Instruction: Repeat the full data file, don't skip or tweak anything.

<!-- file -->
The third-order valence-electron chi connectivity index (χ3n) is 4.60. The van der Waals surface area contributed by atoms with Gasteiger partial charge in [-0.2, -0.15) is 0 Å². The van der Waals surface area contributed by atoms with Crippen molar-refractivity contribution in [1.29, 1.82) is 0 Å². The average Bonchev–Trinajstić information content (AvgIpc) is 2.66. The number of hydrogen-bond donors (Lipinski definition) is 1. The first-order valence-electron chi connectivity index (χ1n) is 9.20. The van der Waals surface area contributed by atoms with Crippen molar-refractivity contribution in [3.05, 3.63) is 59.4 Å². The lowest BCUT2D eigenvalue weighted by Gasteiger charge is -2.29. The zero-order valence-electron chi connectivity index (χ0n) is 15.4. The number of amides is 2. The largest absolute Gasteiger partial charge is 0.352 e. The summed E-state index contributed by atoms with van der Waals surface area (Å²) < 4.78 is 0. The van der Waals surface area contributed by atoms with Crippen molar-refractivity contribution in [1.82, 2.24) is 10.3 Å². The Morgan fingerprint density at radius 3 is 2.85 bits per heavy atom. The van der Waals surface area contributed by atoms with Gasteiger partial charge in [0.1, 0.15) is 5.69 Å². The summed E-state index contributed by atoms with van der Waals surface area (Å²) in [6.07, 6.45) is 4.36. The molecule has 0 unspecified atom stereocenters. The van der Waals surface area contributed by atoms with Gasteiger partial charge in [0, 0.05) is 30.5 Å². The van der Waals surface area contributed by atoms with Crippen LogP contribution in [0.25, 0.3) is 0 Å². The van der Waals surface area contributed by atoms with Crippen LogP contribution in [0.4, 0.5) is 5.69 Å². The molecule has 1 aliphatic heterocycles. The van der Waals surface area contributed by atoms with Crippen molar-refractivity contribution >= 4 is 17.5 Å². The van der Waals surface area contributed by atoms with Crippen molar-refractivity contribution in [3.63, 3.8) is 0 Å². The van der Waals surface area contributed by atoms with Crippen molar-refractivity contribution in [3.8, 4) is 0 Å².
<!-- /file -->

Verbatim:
The third-order valence-electron chi connectivity index (χ3n) is 4.60. The van der Waals surface area contributed by atoms with Gasteiger partial charge in [-0.2, -0.15) is 0 Å². The van der Waals surface area contributed by atoms with Crippen molar-refractivity contribution in [1.29, 1.82) is 0 Å². The average Bonchev–Trinajstić information content (AvgIpc) is 2.66. The number of hydrogen-bond donors (Lipinski definition) is 1. The first-order valence-electron chi connectivity index (χ1n) is 9.20. The van der Waals surface area contributed by atoms with Crippen molar-refractivity contribution in [3.05, 3.63) is 59.4 Å². The lowest BCUT2D eigenvalue weighted by Gasteiger charge is -2.29. The zero-order valence-electron chi connectivity index (χ0n) is 15.4. The number of amides is 2. The largest absolute Gasteiger partial charge is 0.352 e. The summed E-state index contributed by atoms with van der Waals surface area (Å²) < 4.78 is 0. The van der Waals surface area contributed by atoms with Crippen molar-refractivity contribution in [1.82, 2.24) is 10.3 Å². The Morgan fingerprint density at radius 3 is 2.85 bits per heavy atom. The van der Waals surface area contributed by atoms with Gasteiger partial charge in [0.1, 0.15) is 5.69 Å². The summed E-state index contributed by atoms with van der Waals surface area (Å²) in [6.07, 6.45) is 4.36. The molecule has 0 unspecified atom stereocenters. The van der Waals surface area contributed by atoms with Gasteiger partial charge in [0, 0.05) is 30.5 Å². The van der Waals surface area contributed by atoms with Crippen LogP contribution in [0.25, 0.3) is 0 Å². The van der Waals surface area contributed by atoms with Crippen LogP contribution in [0.4, 0.5) is 5.69 Å². The molecule has 1 aliphatic heterocycles. The van der Waals surface area contributed by atoms with Crippen molar-refractivity contribution >= 4 is 17.5 Å². The van der Waals surface area contributed by atoms with Crippen molar-refractivity contribution in [3.63, 3.8) is 0 Å². The van der Waals surface area contributed by atoms with Crippen molar-refractivity contribution in [3.8, 4) is 0 Å².